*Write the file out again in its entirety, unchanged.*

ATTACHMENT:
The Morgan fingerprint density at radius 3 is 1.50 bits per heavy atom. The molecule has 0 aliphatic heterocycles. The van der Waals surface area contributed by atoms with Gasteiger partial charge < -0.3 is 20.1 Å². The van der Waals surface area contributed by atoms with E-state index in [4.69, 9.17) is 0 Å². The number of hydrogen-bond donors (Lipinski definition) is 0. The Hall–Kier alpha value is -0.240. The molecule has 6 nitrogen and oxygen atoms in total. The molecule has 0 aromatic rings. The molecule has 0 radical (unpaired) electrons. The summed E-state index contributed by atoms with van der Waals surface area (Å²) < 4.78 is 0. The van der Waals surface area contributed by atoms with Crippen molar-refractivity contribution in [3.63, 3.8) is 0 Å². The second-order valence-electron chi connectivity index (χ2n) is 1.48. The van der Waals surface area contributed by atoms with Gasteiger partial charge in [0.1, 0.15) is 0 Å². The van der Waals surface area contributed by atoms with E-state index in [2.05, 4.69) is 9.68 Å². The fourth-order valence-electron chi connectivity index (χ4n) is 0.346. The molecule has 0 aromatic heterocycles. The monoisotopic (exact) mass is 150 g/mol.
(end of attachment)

The Morgan fingerprint density at radius 3 is 1.50 bits per heavy atom. The molecule has 0 aliphatic heterocycles. The van der Waals surface area contributed by atoms with Gasteiger partial charge < -0.3 is 20.1 Å². The van der Waals surface area contributed by atoms with E-state index in [4.69, 9.17) is 0 Å². The number of hydrogen-bond donors (Lipinski definition) is 0. The Hall–Kier alpha value is -0.240. The molecule has 6 nitrogen and oxygen atoms in total. The molecule has 0 aromatic rings. The molecule has 0 radical (unpaired) electrons. The summed E-state index contributed by atoms with van der Waals surface area (Å²) < 4.78 is 0. The van der Waals surface area contributed by atoms with Crippen molar-refractivity contribution in [3.63, 3.8) is 0 Å². The second-order valence-electron chi connectivity index (χ2n) is 1.48. The van der Waals surface area contributed by atoms with Gasteiger partial charge in [0.1, 0.15) is 0 Å². The van der Waals surface area contributed by atoms with E-state index in [2.05, 4.69) is 9.68 Å². The fourth-order valence-electron chi connectivity index (χ4n) is 0.346. The molecule has 0 aromatic heterocycles. The monoisotopic (exact) mass is 150 g/mol.